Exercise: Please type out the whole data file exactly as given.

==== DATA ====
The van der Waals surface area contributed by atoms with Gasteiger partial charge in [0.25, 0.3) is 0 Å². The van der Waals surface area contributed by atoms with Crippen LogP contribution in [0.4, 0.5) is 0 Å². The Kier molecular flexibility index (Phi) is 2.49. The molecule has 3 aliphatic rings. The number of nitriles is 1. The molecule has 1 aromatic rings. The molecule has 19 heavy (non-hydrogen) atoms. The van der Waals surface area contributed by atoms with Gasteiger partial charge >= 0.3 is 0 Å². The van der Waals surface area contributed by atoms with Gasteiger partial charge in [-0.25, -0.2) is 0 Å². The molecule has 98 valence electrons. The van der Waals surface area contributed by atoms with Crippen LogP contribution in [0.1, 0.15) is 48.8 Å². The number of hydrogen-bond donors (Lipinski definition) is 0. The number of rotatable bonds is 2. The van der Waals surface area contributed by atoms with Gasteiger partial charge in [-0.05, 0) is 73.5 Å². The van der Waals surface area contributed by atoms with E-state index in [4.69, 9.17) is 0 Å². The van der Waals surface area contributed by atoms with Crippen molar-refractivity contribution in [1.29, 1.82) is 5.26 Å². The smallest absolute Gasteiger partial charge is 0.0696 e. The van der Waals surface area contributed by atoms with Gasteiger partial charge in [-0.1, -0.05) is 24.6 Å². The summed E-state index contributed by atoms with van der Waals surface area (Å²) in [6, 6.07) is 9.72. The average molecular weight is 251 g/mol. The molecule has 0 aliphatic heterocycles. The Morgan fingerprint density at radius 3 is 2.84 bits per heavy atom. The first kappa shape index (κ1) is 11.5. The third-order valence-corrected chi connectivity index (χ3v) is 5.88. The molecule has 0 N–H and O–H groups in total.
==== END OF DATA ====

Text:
The van der Waals surface area contributed by atoms with Gasteiger partial charge in [0.25, 0.3) is 0 Å². The van der Waals surface area contributed by atoms with Crippen LogP contribution in [0.4, 0.5) is 0 Å². The Kier molecular flexibility index (Phi) is 2.49. The molecule has 3 aliphatic rings. The number of nitriles is 1. The molecule has 1 aromatic rings. The molecule has 19 heavy (non-hydrogen) atoms. The van der Waals surface area contributed by atoms with Gasteiger partial charge >= 0.3 is 0 Å². The van der Waals surface area contributed by atoms with Gasteiger partial charge in [-0.25, -0.2) is 0 Å². The molecule has 98 valence electrons. The van der Waals surface area contributed by atoms with Crippen LogP contribution in [0.1, 0.15) is 48.8 Å². The number of hydrogen-bond donors (Lipinski definition) is 0. The number of rotatable bonds is 2. The van der Waals surface area contributed by atoms with Gasteiger partial charge in [-0.05, 0) is 73.5 Å². The van der Waals surface area contributed by atoms with E-state index in [4.69, 9.17) is 0 Å². The van der Waals surface area contributed by atoms with Crippen molar-refractivity contribution in [1.29, 1.82) is 5.26 Å². The smallest absolute Gasteiger partial charge is 0.0696 e. The van der Waals surface area contributed by atoms with Gasteiger partial charge in [-0.1, -0.05) is 24.6 Å². The summed E-state index contributed by atoms with van der Waals surface area (Å²) in [6, 6.07) is 9.72. The average molecular weight is 251 g/mol. The molecule has 0 aliphatic heterocycles. The Morgan fingerprint density at radius 3 is 2.84 bits per heavy atom. The first kappa shape index (κ1) is 11.5. The third-order valence-corrected chi connectivity index (χ3v) is 5.88. The molecule has 0 N–H and O–H groups in total.